Today is Thanksgiving, and for most of us that means sitting down at a dinner table at home or with relatives and friends and sharing a big meal.
The menu is likely to include turkey, dressing, side dishes and drinks.
According to Megan Gambino, in an article published by Smithsonian in 2011, the Pilgrims’ first Thanksgiving meal would have included wild game: duck or goose, turkey and venison. The stuffing likely was made from onions, herbs, and chestnuts or beechnuts. Corn and squash were plentiful, as were eels, lobster, clams and mussels.
The Wampanoag people knew the land and ocean well, sharing their food and methods with the Pilgrims.
No wheat flour for bread or pie crust existed. Cranberries were around, but it would be 50 years before someone thought to boil them with sugar and water. And there would have been no potatoes — white or sweet. They had not been introduced to North America at that time.
So in our age of efficient transportation and large farms, we can enjoy a traditional holiday meal regardless of location or calendar.
But for many Johnson County residents, having that meal with family and friends is difficult if not impossible. To remedy that, the Johnson County Thanksgiving Banquet is planned for 11 a.m. to 2 p.m. today in Scott Hall at the Johnson County fairgrounds in Franklin.
There is no charge. All you have to do is show up and be willing to share a holiday meal with scores of new friends.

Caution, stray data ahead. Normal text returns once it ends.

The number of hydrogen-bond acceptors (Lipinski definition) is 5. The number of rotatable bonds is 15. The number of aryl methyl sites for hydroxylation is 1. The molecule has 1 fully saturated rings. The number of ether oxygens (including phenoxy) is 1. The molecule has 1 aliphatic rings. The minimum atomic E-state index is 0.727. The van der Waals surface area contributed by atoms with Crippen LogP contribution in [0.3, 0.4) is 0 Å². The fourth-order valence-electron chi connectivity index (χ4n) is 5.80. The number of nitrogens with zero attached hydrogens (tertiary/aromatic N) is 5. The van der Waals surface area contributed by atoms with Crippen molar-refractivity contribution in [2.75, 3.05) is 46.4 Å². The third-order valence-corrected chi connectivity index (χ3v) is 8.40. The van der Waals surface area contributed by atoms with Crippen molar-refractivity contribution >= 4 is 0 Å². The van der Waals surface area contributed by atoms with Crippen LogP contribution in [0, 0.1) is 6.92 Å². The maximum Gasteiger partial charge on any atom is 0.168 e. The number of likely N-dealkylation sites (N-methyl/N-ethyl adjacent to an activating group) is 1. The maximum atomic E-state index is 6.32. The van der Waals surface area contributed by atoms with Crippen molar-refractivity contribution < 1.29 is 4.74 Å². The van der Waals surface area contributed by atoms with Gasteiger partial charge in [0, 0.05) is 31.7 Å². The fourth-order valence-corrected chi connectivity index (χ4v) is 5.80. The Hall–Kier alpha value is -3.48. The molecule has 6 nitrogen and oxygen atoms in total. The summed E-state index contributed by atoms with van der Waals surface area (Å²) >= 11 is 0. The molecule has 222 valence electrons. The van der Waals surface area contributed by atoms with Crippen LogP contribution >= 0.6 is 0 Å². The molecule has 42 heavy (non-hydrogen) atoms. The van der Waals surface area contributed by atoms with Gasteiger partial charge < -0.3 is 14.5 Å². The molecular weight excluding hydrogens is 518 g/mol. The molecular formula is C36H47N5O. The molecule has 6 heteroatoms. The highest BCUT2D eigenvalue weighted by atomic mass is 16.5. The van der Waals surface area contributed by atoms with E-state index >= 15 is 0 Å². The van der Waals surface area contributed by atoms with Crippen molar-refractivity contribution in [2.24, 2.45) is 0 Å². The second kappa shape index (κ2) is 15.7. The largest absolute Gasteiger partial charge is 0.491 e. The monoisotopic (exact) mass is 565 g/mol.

But the banquet would not have been possible without the assistance of a small army of volunteers. And in the spirit of the day, we give thanks for their efforts.
We start with LaTheda Noonan, who helped found the meal and directed it from its inception. Long a leader in the county’s social safety net, she helped develop the dinner as just another piece in her efforts to serve the needy. She is stepping down this year, so if you see her today, please thank her all that she has done.
Next we want to thank local restaurateur Richard Goss. He has volunteered to coordinate the dinner. Without his offer of leadership, the tradition might have died.
Next, we wish to acknowledge and thank the police officers, firefighters, ambulance crews and hospital personnel who are giving up their holiday at home so that the rest of us can enjoy the day.
Finally, we give thanks for the scores of volunteers who make the banquet possible. There are cooks, dessert makers, servers, cleanup crews and hospitality personnel. Plus there are the hundreds of people who donated money and products to make the meal possible.
Whether you’re celebrating at home or at the fairgrounds, working or volunteering, we say: Happy Thanksgiving.
The Johnson County Thanksgiving Banquet is a large undertaking.
Without the efforts of scores of volunteers and hundreds of donors, the community meal would not be possible.